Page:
12 February 2016
Plans to maintain the amount of grant aid funding for voluntary organisations have been announced by Sheffield City Council, despite the authority having to save a further £50million this year.
This funding makes a difference to people’s lives in Sheffield.
The £1.66million voluntary sector grant funds 20 organisations and more than 50 lunch clubs. They help vulnerable residents, tackle loneliness and isolation, and help turn people’s lives around – all with the support of more than 1,400 volunteers. Local research into the lunch club element of the funding has shown a social return of £3.55 for every £1 invested, with enormous benefit to the people of Sheffield.
Councillor Mazher Iqbal, cabinet member for public health and equality at Sheffield City Council, explained: “Our voluntary sector grant aid funds organisations that make a difference to people’s lives. These are people who are vulnerable, may be living in poverty, and at risk of loneliness and isolation.
“This is important. We know the difference our funding makes and are committed to doing everything we can to help those most in need in our city at a time of continued budget cuts.”
Sheffield Citizens Advice is set to receive £876,000, the biggest award from the council’s £1.66million grant aid fund. Andy Buck, Chief Executive, said: “We are delighted that the council is continuing to support us. We help about 20,000 people every year, many of whom are facing great difficulties, often about poverty, housing and employment. The people we help often tell us that we are a lifeline, without which their problems would become much worse. Our advice helps people to resolve these problems, and so get their lives back on track.”
Sheffield Association for the Voluntary Teaching of English (SAVTE) also receives grant aid funding and is set to receive £34,140 next year. The organisation recruits and trains volunteers to teach English to some of the most isolated people in Sheffield, whose first or fluent language is not English. This includes people from black and minority ethnic backgrounds, refugees, asylum seekers and EU migrant communities.
The organisation helps reduce people’s isolation by providing language skills so they can better take part in everyday life. It also boosts the skills of more than 100 volunteers, with one third of last year’s new recruits moving on into paid employment.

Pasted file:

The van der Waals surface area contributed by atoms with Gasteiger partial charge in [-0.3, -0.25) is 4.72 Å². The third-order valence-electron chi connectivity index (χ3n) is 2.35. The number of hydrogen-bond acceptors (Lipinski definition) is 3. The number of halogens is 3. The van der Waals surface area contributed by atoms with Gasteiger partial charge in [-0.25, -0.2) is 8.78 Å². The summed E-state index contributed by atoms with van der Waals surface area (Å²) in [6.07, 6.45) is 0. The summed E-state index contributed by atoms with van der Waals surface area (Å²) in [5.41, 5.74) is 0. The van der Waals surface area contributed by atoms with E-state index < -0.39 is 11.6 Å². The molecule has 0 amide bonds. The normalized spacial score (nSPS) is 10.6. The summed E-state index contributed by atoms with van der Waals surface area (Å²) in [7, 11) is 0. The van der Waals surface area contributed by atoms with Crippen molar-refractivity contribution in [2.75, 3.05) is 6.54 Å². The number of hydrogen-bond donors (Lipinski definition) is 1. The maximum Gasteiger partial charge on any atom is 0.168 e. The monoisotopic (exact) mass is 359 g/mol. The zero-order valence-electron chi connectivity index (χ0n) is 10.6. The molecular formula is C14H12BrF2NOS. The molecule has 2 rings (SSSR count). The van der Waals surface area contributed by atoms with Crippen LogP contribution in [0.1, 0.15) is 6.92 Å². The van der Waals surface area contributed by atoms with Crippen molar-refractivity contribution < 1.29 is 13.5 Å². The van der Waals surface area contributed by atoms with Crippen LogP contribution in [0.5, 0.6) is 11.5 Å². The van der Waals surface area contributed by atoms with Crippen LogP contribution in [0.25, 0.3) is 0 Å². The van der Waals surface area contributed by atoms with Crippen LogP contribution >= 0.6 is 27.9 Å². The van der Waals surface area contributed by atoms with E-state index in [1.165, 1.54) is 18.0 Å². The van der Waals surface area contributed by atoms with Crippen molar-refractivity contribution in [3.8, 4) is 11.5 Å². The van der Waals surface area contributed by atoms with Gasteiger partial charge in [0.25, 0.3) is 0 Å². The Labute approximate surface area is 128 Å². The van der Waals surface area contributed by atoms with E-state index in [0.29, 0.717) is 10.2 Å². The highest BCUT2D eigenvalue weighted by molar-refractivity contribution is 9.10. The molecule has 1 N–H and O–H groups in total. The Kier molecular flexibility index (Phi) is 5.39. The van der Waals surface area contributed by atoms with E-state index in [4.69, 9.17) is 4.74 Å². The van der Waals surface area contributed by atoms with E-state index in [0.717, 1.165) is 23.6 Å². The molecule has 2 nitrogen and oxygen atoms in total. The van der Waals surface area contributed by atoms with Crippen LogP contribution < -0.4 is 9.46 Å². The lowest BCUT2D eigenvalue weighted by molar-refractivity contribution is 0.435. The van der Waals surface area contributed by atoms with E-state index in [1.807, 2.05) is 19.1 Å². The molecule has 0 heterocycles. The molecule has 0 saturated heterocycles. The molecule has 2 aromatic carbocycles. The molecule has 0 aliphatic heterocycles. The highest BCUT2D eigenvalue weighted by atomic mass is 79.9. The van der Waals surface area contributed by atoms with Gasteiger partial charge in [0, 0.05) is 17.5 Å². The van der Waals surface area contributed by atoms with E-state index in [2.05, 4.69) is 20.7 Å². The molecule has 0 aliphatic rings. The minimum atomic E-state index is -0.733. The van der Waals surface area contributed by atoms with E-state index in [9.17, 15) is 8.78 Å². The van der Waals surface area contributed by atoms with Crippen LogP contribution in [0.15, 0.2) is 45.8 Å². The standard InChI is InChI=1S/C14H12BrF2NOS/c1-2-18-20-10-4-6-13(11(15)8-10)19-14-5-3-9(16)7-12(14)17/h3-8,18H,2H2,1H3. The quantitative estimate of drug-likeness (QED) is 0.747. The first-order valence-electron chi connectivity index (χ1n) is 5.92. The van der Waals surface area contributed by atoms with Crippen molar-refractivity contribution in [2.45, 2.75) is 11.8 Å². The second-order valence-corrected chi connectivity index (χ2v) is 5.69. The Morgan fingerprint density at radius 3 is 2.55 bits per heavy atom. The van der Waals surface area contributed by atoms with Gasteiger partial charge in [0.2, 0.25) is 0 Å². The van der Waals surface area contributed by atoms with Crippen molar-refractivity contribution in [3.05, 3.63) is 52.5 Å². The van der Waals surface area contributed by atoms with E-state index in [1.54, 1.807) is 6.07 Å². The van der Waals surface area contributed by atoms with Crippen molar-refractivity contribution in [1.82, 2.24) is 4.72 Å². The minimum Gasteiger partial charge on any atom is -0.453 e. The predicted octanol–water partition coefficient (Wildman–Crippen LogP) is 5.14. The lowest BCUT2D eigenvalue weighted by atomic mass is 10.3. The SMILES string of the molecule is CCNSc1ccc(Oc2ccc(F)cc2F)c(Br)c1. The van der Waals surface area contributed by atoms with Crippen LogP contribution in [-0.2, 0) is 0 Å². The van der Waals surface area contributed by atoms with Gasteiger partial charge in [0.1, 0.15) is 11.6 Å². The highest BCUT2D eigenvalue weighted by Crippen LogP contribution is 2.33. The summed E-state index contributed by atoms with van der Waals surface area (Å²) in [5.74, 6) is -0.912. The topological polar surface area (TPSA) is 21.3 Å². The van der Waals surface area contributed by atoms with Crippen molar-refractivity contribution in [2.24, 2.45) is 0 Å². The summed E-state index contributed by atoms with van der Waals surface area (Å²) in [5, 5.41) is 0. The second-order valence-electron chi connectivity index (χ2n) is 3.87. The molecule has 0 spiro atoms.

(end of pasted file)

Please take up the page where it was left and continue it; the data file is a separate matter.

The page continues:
Sara Saxon, SAVTES’s manager, said: “We help some of the most excluded people in Sheffield and, by providing them with life changing language skills, help them move on into further learning, employment, engagement and integration into mainstream communities. Our volunteers really benefit too as they gain additional skills and develop confidence, many going on to paid work.
“We’re really grateful for the council’s support given the financial climate – not just for the grant but also the professional support and guidance of officers, which has been invaluable. On a personal note, I am proud of our city where people volunteer their time to help others and a council who recognise and support the needs of vulnerable people.”
The plans for voluntary sector grant aid funding for 2016/17 will be discussed by the council’s Cabinet on Wednesday, 17 February.
The fund will continue to support lunch clubs in Sheffield and 60 clubs currently receive funding from the council. More than 600 people help run them, many over 80 years old, and altogether they give 63,000 hours of time each year and serve 1,800 people.
The funding will also support organisations which help residents in financial need, homeless people, ethnic minority women, refugees, asylum seekers and new arrivals, people with mental health problems, street drinkers and young women.
A new grant fund will be developed for next year and the council will be working with the voluntary sector to develop this. This will prioritise activity that tackles poverty, reduces inequality and promotes wellbeing; key goals for the authority.